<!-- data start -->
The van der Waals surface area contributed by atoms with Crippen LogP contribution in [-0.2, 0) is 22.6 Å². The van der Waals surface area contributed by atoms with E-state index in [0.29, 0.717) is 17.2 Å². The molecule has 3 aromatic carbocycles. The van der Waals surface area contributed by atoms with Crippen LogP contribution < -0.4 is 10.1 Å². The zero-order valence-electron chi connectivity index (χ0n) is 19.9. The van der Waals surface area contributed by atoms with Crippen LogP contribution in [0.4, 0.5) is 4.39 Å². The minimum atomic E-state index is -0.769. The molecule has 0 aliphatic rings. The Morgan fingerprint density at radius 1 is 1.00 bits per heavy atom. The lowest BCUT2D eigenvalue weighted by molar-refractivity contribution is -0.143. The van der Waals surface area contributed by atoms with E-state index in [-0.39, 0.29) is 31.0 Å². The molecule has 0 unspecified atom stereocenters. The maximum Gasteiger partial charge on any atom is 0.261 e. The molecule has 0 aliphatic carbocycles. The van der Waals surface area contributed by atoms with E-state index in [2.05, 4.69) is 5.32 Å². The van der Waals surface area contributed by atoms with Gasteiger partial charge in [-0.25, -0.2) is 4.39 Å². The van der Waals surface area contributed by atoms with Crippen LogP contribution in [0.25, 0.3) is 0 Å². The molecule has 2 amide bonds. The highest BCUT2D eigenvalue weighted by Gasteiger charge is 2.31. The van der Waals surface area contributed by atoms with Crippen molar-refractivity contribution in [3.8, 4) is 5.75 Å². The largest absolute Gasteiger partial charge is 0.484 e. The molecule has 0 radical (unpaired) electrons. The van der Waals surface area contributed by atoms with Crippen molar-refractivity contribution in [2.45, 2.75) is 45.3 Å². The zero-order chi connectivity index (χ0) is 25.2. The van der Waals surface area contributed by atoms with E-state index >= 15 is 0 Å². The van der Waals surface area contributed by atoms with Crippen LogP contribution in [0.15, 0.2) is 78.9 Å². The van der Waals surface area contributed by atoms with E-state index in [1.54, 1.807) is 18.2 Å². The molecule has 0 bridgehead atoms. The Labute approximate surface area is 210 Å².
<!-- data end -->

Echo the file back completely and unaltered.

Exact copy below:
The van der Waals surface area contributed by atoms with Crippen LogP contribution in [-0.2, 0) is 22.6 Å². The van der Waals surface area contributed by atoms with E-state index in [0.29, 0.717) is 17.2 Å². The molecule has 3 aromatic carbocycles. The van der Waals surface area contributed by atoms with Crippen LogP contribution < -0.4 is 10.1 Å². The zero-order valence-electron chi connectivity index (χ0n) is 19.9. The van der Waals surface area contributed by atoms with Crippen LogP contribution in [0.4, 0.5) is 4.39 Å². The minimum atomic E-state index is -0.769. The molecule has 0 aliphatic rings. The Morgan fingerprint density at radius 1 is 1.00 bits per heavy atom. The lowest BCUT2D eigenvalue weighted by molar-refractivity contribution is -0.143. The van der Waals surface area contributed by atoms with E-state index in [-0.39, 0.29) is 31.0 Å². The molecule has 0 unspecified atom stereocenters. The maximum Gasteiger partial charge on any atom is 0.261 e. The molecule has 0 aliphatic carbocycles. The van der Waals surface area contributed by atoms with E-state index in [2.05, 4.69) is 5.32 Å². The van der Waals surface area contributed by atoms with Gasteiger partial charge in [-0.25, -0.2) is 4.39 Å². The van der Waals surface area contributed by atoms with Crippen LogP contribution in [0.25, 0.3) is 0 Å². The molecule has 2 amide bonds. The highest BCUT2D eigenvalue weighted by Gasteiger charge is 2.31. The van der Waals surface area contributed by atoms with Crippen molar-refractivity contribution in [3.8, 4) is 5.75 Å². The largest absolute Gasteiger partial charge is 0.484 e. The molecule has 0 radical (unpaired) electrons. The van der Waals surface area contributed by atoms with Crippen molar-refractivity contribution in [2.45, 2.75) is 45.3 Å². The zero-order chi connectivity index (χ0) is 25.2. The van der Waals surface area contributed by atoms with E-state index >= 15 is 0 Å². The van der Waals surface area contributed by atoms with Crippen LogP contribution in [0.15, 0.2) is 78.9 Å². The van der Waals surface area contributed by atoms with E-state index in [1.54, 1.807) is 18.2 Å². The molecule has 0 bridgehead atoms. The Labute approximate surface area is 210 Å².